• 3. http://www.greenfacts.org/ Copyright © GreenFacts page 3/53.3 Heavy drinking is a drinking pattern that goes beyond what is considered moderate orsocially acceptable. In Colombia and Georgia, for instance, up to 50% of all male drinkersare considered heavy drinkers. However, comparisons between surveys are difficult becausethey use different criteria.3.4 Heavy episodic drinking (also called binge drinking) refers to drinking occasions thatlead to drunkenness. In some countries, heavy episodic drinking is common among bothmen and women but generally it is more frequent among men.3.5 Individuals are alcohol dependent when obtaining and consuming alcohol takes priorityover many other aspects of their lives that they previously considered more important.Alcohol dependence is consistently higher among men than among women. In somecountries, alcohol dependence affects more than 10% of the population.3.6 Getting drunk has gained a disproportionate cultural importance among young peopleand the use of alcohol now seriously threatens the health and well-being of many of them.Episodic heavy drinking is becoming increasingly frequent, particularly among boys. InDenmark, for instance, more than half of 11 to 15 year olds are considered heavy episodicdrinkers.4. What are the health effects of alcohol consumption?Alcohol can cause physical, mental and social effects, which are determined by both theamount of alcohol consumed and the pattern of drinking.4.1 A series of diseases are entirely caused by alcohol, such as alcohol dependence andalcoholic liver cirrhosis. Alcohol consumption also clearly increases the risk of some cancers(including lip, tongue, throat, oesophagus, liver, and breast cancer). Depending on thedrinking pattern, alcohol can have a damaging or a protective role in the development ofdiseases of the heart and blood vessels.4.2 The fetus is at risk when the mother consumes alcohol during pregnancy. Effectsrange from slow growth to birth defects and mental retardation. Maternal drinking can alsocause spontaneous abortion or premature birth.4.3 In comparison with those who do not drink alcohol at all, low to moderate alcoholconsumption can have some health benefits, particularly when combined with meals. Itmay reduce the risk of a common type of stroke, coronary heart diseases, as well as sometypes of diabetes. However, higher levels of alcohol consumption may actually increase therisks of developing these conditions.4.4 Individuals often suffer from alcohol problems incombination with depression and alcohol can play a rolein causing depression. The higher the amount consumed, thegreater the number of symptoms of depression. However,these symptoms tend to decrease or disappear during alcoholabstinence.4.5 Alcohol increases the risks of physical injury mainlyfrom road accidents, but also from falls, fires, violence, etc. Individuals often suffer from alcoholThe risk of traffic accidents increases with the level of alcohol problems in combination within the blood, even at relatively low levels. Alcohol depressionconsumption increases the likelihood of aggressive behaviour, impairs the drinkers’ abilityto think and makes them more prone to emotional responses.
  • 4. http://www.greenfacts.org/ Copyright © GreenFacts page 4/54.6 Overall, more life years are lost due to alcohol than “saved” through its beneficial healtheffects on the heart and blood vessels (when consumed moderately). In developed countriesalcohol is the third most important risk factor for disease only exceeded by tobacco andhigh blood pressure. In developing countries with high mortality rates other risk factorssuch as undernutrition and unsafe sex are more important.5. What social and economic problems are linked to alcohol use?The social and economic problems of alcohol use not only affect those who drink but alsothose around them, and society as a whole.5.1 In the work environment alcohol can lead to absences, workaccidents, and lower performance, which, in turn, may lead tounemployment. This has a cost for the employee, employer, andthe social security system.5.2 Drinking can impair how a person performs as a parent orpartner. Drinking can lead a person to be violent, to spend moretime away from home, to leave other family members destitute,or to cause them anxiety, fear and depression. Parental drinking,both during pregnancy and after birth, can have lasting physicalor psychological effects on children.5.3 The economic consequences of alcohol consumption can besevere, particularly for the poor. This is not only due to the amount Alcohol abuse can causespent on drinks, but also to lost wages, and to medical and other social and economic problemsexpenses.5.4 Violence between husbands and wives often occurs in situations when one or bothpartners have been drinking. Heavy drinking has been strongly linked to violence betweenpartners and to a lesser extent to violence towards others, possibly because proximityincreases the opportunities for violence. However, further data is needed to clarify thecomplex role of alcohol in such incidents.5.5 Alcohol consumption imposes economic and social costs on society as a whole.Estimating these costs is often difficult, but it can help improve policies aiming to reduceharm from alcohol. The few national estimates that have been made so far indicate thesignificant cost of alcohol use to society.6. ConclusionAlcohol is not an ordinary commodity. While it carries connotations of pleasure and sociabilityin the minds of many, harmful consequences of its use are diverse and widespread.In order to reduce the harm caused by alcohol, policies need to take into account amountsconsumed and patterns of drinking, as well as varying situations in different societies. Forexample, avoiding drinking and driving can help prevent injuries.Worldwide, alcohol is expected to take an increasing toll on lives and communities. Indeed,more and more alcohol is consumed per person in countries such as China and India, andyoung people are adopting more harmful and risky drinking patterns.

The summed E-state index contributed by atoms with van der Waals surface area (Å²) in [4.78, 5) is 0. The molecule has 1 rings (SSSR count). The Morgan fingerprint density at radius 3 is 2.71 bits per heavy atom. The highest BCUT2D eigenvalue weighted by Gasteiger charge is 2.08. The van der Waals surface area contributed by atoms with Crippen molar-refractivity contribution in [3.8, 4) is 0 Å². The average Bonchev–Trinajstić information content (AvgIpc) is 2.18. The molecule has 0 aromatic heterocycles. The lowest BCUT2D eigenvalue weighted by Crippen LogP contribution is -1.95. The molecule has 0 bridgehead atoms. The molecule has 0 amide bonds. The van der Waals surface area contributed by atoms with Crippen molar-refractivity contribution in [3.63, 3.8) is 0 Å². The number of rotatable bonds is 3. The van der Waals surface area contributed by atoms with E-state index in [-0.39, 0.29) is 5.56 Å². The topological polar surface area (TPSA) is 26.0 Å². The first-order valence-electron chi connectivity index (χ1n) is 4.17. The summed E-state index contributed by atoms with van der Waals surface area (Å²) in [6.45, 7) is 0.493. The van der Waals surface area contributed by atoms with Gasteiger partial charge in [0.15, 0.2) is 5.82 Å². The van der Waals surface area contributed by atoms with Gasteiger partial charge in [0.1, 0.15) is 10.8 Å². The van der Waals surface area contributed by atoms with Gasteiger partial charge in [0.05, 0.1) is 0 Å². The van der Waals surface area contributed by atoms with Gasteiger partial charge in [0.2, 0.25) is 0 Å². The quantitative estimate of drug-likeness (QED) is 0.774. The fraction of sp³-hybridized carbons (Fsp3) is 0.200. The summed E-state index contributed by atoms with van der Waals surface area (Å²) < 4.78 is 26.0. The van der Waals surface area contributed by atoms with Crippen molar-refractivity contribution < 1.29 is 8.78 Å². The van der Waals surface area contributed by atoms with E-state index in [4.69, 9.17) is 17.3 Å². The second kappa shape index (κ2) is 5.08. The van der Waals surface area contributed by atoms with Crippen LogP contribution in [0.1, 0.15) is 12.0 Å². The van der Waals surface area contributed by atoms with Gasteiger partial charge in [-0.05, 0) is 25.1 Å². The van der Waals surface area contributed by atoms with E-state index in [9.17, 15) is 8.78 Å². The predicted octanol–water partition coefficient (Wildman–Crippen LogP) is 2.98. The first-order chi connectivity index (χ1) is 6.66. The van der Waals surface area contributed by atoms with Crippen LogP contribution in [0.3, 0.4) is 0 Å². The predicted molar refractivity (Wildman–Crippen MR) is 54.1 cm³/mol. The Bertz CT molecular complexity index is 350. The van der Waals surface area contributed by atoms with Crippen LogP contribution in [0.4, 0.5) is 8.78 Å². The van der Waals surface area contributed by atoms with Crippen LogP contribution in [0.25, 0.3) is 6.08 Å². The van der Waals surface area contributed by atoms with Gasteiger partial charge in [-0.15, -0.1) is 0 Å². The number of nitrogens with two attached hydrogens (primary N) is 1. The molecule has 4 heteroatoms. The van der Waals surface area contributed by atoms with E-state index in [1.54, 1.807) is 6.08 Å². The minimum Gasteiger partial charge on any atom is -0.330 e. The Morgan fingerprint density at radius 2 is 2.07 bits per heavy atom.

• 5. http://www.greenfacts.org/ Copyright © GreenFacts page 5/5National monitoring systems are needed to keep track of alcohol consumption and itsconsequences, in order to raise awareness and enable debate amongst the public andpolicy-makers.